Other interesting roots to look out for are the “knobbly knees” or pneumatophores of the swamp cypress. These can be seen above ground in areas near the newly developed area of clay soil near the reservoir. These plants are prevalent in places such as the Everglades in Florida and are not native to England, however, the damp soil in this area of the Beth Chatto Gardens is a great place for them to thrive.

 

 

On the far side of the Gardens is the Woodland Garden, which, as can be inferred from its name, is full of trees. Most of these are the remaining oaks from the original fruit farm but beneath them are shade-loving flowers, perennials and shrubs that provide a number of different colours. In the summer months, whilst there may be less blossom and flowers, there are numerous shades of green ranging from light to dark depending on the plant.

The Woodland Garden is the most peaceful section of the Beth Chatto Gardens. Out of the way of the entrance, it is easy to imagine you are in a country park or forest rather than a cultivated garden. It is also a great place for wildlife, particularly insects, who can live in the bug houses made of dead wood.

Other areas to investigate are the New Planting and Scree Garden. The former contains recently planted shrubs that had been started in the Nursery until strong enough to survive outside. The Scree Garden is made up of a series of raised beds where easy-to-grow alpine plants can prosper despite the stony growing conditions.

Some parts of the Gardens are restricted to staff either because they are developing new areas or because the ground is used as stock beds. Over 60,000 plants are grown on site every year, which are either placed in the Gardens or sold. Most of the plants in the garden can be found for sale in the nursery, which has been running successfully since 1967. Many of these are offcuts or seedlings and may not look like the full-grown versions in the Gardens, however, staff working in the nursery are very good at identifying plants from photographs visitors have taken and can help people make the correct purchase.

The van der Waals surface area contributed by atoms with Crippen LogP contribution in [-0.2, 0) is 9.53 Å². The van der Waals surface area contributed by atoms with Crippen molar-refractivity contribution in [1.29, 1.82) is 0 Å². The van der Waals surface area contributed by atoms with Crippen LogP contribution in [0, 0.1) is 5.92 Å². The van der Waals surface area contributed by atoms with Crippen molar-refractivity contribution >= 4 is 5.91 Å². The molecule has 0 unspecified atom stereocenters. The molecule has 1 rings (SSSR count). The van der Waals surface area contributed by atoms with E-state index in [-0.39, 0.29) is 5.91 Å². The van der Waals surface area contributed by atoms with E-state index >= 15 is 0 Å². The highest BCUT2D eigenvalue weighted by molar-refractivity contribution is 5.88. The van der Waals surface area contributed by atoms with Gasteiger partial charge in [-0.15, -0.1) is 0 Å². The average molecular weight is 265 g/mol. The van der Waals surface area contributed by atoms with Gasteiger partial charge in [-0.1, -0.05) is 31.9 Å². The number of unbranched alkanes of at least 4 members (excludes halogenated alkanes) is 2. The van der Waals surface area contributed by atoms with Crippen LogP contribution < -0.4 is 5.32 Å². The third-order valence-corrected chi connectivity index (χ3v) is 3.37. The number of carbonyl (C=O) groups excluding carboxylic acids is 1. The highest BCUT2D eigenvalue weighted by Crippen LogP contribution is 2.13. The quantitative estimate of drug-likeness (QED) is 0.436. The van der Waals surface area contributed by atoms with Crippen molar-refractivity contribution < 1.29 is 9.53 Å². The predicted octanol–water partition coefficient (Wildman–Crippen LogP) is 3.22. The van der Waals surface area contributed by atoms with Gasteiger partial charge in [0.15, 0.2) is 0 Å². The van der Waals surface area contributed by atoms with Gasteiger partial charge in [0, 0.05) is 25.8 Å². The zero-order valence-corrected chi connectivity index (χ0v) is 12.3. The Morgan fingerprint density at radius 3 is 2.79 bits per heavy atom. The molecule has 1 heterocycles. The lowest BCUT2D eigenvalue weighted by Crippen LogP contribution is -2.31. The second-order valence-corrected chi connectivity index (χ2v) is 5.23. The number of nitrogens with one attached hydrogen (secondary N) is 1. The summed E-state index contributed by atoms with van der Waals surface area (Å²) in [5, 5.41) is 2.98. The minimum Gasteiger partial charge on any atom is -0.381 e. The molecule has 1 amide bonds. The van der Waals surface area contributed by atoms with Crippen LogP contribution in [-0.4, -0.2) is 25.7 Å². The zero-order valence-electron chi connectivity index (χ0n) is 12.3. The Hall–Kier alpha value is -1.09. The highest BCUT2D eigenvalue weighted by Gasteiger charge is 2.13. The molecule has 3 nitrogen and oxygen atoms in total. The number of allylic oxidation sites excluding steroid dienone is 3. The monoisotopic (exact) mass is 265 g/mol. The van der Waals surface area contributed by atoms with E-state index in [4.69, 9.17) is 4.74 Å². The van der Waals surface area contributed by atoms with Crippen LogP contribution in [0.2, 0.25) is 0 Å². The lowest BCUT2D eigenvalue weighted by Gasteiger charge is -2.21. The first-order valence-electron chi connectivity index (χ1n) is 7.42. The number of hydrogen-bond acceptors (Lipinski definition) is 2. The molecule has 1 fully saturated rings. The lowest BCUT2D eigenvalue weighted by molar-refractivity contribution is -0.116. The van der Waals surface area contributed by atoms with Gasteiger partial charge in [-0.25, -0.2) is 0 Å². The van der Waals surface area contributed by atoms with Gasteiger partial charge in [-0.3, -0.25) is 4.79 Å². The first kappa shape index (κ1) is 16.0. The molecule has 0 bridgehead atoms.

Staff are also keen to help gardeners find plants that will thrive in the particular type of soil they have at home. There is a selection of plants that have been carefully selected to suit dry, shady, or damp gardens, therefore, rarely does anyone go away empty handed.

 

Beth Chatto is not just known for her lovely gardens, she is known throughout the horticultural community for her amazing knowledge of plants. Throughout her career as a gardener, Beth won many awards, the first being as early as 1977. After the hard work focused on the Gardens was beginning to pay off, Beth was able to concentrate on entering flower competitions, such as those at the Chelsea Flower Show.

Flower arranging was something that Beth became interested in during the 1950s when a neighbour encouraged her to become involved with the art. Soon, she became one of the founder members of the Colchester Flower Club, which was only the second flower club established in Britain. Combining her love of flower arranging with her ever-growing garden, Beth was persuaded to produce a display for the Royal Horticultural Society Show in 1975 for which she was awarded the RHS Flora Silver Medal.

The silver medal was only the beginning of Beth’s success; the following year, she entered the RHS’s Chelsea Flower Show and won another Flora Silver Gilt medal, however, in 1977, she did even better. For ten consecutive years, Beth Chatto was awarded Chelsea Gold Medals for her display of unique plants for dry and damp areas, which at the time were remarkably different to any other exhibit.

A decade after her first award at the Chelsea Flower Show, Beth had another victorious year in which she was awarded the Lawrence Memorial Medal, the Victoria Medal of Honour, and an Honorary Degree by the University of Essex. By this point, Beth’s fame had spread even further through the publication of several books: The Dry Garden (1978), The Damp Garden (1982) and Plant Portraits (1985). Later, Beth penned more popular gardening books, which can still be purchased in the Gardens’ gift shop. Her final book Beth Chatto’s Woodland Garden was published in 2002.

As she became known throughout the world, Beth began going on tours, giving lectures about gardening. The first tour she participated in was in America during 1983, which was followed by British Columbia, Canada and the North West States of America the following year. In 1986, Beth went back to America to give more lectures, however, in 1987 she stayed closer to home, touring Holland and Germany. Eventually, Beth travelled as far as Australia for her lectures, before giving her final one in Paris in 1990.

Although her lecturing days were over, Beth was still being recognised for all her hard work. In 1995, Beth was elected to the International Professional and Business Women’s Hall of Fame for outstanding achievements in introducing plant ecology to garden design. This studies the effects of environmental factors upon the abundance of plants, for which the Beth Chatto Gardens are famous.